Edmonton·RED DEER BUREAU

Red Deer homeless shelter renews fight to keep downtown facility open past September

The organization running Red Deer's temporary homeless shelter is bringing the matter back to city council.

'They think that maybe all their problems will go away if the shelter goes away,' Safe Harbour's head says

Safe Harbour, the organization that runs Red Deer's temporary shelter, currently operates out of the former Cannery Row building downtown. (Heather Marcoux/CBC )

CBC Edmonton and CBC Calgary have teamed up to launch a pop-up Red Deer bureau to help us tell your stories from central Alberta with reporter Heather Marcoux bringing you the news from Red Deer and the surrounding area. Story ideas and tips can be sent to heather.marcoux@cbc.ca.


The organization running Red Deer's homeless shelter continues to fight to keep its downtown shelter open beyond September 30. 

Last month, Red Deer's city council defeated a motion to let the temporary shelter in the former Cannery Row building remain open until a permanent shelter is ready, citing complaints about drug use, litter and social disorder from downtown businesses. 

In a Facebook Live on Tuesday, Kath Hoffman, Safe Harbour's executive director, said the previous application was made by the city, not Safe Harbour, giving the organization another chance at bringing the matter back to council. 

"They want the shelter to be out of the downtown," Hoffman said. "They think that maybe all their problems will go away if the shelter goes away." 

Council has not yet decided on what will replace Safe Harbour but has asked administration to find lots that could be used as temporary shelter locations.

Hoffman said the solution to social disorder in Red Deer's downtown core has turned into a divisive issue.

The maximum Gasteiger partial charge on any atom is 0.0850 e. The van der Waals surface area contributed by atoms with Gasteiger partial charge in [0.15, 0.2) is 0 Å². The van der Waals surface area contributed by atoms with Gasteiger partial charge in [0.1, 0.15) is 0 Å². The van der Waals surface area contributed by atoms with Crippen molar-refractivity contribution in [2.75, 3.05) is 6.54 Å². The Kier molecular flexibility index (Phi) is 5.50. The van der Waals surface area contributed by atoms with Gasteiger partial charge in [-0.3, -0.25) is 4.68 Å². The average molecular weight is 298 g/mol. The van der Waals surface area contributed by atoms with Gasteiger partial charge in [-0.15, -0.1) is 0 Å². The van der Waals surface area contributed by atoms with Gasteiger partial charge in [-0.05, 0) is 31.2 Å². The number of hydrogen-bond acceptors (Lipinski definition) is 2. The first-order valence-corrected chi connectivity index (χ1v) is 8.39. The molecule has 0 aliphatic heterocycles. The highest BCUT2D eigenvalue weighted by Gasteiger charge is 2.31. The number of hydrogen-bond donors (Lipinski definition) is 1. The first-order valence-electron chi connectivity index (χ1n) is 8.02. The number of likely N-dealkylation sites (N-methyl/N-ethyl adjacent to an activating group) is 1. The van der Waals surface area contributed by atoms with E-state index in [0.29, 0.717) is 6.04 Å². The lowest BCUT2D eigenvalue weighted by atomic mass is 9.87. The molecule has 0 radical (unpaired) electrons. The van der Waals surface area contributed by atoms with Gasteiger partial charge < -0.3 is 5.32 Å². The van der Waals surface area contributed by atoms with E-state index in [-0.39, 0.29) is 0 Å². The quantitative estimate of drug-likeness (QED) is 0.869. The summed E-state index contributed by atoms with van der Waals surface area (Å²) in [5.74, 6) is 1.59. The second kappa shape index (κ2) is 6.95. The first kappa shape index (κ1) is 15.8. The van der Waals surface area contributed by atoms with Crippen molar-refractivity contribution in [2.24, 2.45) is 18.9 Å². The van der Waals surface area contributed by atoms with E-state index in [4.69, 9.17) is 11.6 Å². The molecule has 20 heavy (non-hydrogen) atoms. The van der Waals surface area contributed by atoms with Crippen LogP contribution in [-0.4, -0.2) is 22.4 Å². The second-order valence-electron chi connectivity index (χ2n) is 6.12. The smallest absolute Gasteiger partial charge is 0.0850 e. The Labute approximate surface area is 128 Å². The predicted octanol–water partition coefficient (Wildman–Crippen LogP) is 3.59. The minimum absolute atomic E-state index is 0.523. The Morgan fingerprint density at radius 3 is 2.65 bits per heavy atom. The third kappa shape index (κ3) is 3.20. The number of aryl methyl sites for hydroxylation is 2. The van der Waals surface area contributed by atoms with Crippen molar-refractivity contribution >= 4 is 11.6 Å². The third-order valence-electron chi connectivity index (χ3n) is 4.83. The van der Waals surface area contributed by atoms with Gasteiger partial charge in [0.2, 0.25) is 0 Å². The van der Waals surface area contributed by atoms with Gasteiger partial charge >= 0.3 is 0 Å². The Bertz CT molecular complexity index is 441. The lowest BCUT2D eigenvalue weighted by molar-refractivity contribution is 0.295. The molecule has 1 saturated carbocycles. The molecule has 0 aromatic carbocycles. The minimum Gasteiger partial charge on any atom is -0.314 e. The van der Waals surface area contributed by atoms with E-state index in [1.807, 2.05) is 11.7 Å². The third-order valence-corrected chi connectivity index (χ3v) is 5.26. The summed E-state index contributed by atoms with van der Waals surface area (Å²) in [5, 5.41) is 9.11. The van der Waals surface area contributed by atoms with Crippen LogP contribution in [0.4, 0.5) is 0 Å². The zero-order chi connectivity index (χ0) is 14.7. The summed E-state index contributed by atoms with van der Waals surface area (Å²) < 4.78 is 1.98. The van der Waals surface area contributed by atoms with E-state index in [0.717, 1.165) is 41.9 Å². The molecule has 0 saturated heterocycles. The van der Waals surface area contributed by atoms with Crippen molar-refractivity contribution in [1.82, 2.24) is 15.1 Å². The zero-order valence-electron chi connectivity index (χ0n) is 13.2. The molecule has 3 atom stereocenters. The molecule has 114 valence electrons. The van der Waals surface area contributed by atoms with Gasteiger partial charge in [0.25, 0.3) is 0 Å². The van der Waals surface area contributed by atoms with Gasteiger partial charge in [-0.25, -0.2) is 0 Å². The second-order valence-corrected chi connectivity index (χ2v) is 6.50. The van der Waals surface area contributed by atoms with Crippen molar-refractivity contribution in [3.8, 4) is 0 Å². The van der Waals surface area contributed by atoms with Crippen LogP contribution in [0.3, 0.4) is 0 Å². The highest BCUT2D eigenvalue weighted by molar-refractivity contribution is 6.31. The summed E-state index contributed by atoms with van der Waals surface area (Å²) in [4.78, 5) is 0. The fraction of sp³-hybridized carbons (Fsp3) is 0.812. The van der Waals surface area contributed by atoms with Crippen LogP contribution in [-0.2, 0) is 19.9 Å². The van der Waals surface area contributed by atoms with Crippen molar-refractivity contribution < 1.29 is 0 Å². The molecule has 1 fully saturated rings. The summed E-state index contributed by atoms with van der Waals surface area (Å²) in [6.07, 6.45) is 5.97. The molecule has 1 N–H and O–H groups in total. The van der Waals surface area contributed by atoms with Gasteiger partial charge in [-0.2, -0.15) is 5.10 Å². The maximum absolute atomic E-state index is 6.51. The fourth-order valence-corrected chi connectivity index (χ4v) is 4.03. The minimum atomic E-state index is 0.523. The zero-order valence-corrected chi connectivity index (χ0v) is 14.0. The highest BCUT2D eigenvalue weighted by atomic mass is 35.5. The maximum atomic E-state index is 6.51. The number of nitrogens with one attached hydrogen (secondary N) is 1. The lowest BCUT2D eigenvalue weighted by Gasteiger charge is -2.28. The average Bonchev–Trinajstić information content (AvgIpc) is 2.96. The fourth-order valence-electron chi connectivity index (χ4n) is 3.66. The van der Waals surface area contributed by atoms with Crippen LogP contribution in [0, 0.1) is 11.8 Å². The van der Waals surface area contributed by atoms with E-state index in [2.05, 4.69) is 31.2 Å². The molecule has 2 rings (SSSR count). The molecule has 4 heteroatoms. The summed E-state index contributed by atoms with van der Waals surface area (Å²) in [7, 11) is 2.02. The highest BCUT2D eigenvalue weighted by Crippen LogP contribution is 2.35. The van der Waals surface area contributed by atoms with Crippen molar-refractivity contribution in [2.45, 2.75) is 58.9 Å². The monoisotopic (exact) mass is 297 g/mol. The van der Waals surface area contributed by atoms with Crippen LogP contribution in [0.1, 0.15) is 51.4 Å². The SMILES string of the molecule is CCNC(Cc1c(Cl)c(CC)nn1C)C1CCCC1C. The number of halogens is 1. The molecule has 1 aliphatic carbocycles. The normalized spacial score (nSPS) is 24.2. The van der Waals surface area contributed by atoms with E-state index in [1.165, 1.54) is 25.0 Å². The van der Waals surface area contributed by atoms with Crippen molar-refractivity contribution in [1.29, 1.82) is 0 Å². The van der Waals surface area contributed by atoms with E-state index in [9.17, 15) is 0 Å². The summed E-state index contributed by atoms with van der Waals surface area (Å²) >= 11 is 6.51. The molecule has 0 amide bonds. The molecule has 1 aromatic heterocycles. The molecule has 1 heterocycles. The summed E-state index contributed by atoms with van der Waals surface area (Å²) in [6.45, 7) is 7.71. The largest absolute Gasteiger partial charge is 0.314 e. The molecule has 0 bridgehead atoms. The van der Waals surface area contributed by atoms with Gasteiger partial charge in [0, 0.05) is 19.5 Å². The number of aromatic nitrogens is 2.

"People are angry about it and I'm angry, too," she said. "It gets displaced, that anger, and it's been displaced on us." 

Hoffman says the core of the problem isn't the shelter, but rather a historical social infrastructure deficit in Red Deer. 

"This crisis started showing itself in probably 2016 around Red Deer. We still haven't caught up. So that's what we're paying for, that's what's happening," said Hoffman. 

Catching up 

Red Deer Mayor Tara Veer said Red Deer is witnessing what happens to a growing community when social infrastructure isn't put in place at the right time. 

"I've said it for many years — Red Deer truly for many years has had a health and social infrastructure deficit. And a lot of the consequences are manifestations that we see in our community," said Veer. 

Veer noted Red Deer has secured provincial funding for a permanent homeless shelter, an addiction recovery community, the Red Deer Regional Hospital Centre and a drug treatment court.

"In that sense, we're making progress. But all of those projects are at various stages," said Veer. 

Shelter 'needs to be a fairly central location'

If the Safe Harbour shelter closes, as many as 60 people will have nowhere to sleep, a possibility that would affect other social service providers. 

Byron Bradley is the managing director for the Mustard Seed in central Alberta. The Christian non-profit organization has been operating in Red Deer for five years and can shelter up to 46 people per night. But the Mustard Seed has different criteria than Safe Harbour.

"Part of the entrance criteria to come in is you cannot have used any alcohol or drugs during the daytime," said Bradley. "If they have, we will refer them to our friends over at Safe Harbour."

The Mustard Seed is about a 14-minute walk from the Safe Harbour shelter.  Bradley says Red Deer's main shelter "needs to be in a fairly central location" to allow users to move between social agencies and maintain access to other community supports downtown.

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